Members of Jewish Reconstructionist Congregation in Evanston, Ill. — one of the movement’s oldest congregations, and one where the conversation about Israel had long proved polarizing — have shown that such respectful engagement is possible, maybe even necessary.
Over the past two months, the congregation has leaned into Reconstructionist values by emphasizing the community’s voice over the rabbi’s and embracing complexity and nuance. Following a process that lasted for about three weeks, entailing thousands of emails, two board meetings and feedback from more than 200 members, the congregation adopted a statement steeped in Jewish values, that declared “All parties must stop the killing to create the conditions for lasting peace.”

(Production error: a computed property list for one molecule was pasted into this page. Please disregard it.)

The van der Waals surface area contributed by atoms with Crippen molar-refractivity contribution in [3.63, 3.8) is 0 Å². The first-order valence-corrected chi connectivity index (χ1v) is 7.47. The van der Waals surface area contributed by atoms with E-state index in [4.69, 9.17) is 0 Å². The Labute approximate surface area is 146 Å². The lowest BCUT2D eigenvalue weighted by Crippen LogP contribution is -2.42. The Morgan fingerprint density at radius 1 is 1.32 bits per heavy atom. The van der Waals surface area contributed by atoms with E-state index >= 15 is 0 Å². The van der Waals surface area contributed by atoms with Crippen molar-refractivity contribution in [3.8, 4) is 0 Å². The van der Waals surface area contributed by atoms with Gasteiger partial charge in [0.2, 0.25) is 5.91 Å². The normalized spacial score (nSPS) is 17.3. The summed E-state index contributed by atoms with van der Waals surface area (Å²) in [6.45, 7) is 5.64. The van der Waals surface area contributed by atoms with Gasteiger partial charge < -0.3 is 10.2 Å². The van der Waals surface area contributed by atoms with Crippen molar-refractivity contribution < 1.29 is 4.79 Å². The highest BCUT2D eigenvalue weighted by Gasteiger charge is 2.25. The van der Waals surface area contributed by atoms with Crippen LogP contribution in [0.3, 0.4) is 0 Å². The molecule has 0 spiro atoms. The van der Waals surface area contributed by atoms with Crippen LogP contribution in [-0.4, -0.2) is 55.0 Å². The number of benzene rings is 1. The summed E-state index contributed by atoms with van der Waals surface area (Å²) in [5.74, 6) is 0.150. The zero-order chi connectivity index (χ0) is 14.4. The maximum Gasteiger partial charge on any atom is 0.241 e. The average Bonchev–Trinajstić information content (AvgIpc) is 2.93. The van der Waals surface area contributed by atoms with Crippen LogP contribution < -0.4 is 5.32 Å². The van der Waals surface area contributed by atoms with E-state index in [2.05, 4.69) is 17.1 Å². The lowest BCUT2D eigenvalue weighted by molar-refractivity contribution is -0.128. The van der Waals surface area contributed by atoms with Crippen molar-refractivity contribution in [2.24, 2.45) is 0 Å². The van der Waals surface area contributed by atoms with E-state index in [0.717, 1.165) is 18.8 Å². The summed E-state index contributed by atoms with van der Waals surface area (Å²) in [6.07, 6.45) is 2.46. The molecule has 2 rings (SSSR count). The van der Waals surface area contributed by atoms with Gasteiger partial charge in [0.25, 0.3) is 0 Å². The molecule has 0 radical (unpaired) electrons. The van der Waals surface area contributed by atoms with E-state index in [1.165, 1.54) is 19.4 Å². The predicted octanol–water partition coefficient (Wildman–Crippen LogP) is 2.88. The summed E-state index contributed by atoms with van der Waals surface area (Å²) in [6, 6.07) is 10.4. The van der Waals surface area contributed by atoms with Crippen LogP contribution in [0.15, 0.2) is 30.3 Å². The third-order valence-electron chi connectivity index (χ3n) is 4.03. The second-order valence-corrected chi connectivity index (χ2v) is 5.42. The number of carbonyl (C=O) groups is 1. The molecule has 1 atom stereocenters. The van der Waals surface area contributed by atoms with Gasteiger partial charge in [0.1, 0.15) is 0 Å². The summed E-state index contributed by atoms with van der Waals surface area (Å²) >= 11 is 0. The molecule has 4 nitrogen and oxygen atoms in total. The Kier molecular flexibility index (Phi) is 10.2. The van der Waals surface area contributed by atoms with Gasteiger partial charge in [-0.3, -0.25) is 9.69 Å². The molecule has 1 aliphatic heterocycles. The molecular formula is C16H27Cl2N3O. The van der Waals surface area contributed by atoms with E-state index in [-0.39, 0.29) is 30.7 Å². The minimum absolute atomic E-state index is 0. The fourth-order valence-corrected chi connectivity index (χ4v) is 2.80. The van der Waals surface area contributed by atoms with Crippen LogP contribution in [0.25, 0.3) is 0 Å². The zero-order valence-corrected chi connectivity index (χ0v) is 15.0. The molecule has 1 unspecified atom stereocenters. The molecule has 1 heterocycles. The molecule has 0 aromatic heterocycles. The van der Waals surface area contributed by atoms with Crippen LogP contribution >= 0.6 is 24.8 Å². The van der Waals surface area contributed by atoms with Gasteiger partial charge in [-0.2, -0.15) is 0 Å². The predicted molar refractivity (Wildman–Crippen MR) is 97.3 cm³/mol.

So much about this time continues to be heart-breaking and soul-rending. Here in the United States, far removed from the front lines, one of the things that has been most painful for Rabbi Isaac Saposnik over these last few weeks has been the animus with which members of our Havaya family are engaging with one another – primarily on social media.
Rabbi Deborah Waxman explores the stories of Genesis, as well as contemporary thought, in a search for “wellsprings of empathy.” This teaching points toward means of resilience in the extreme uncertainty of the present.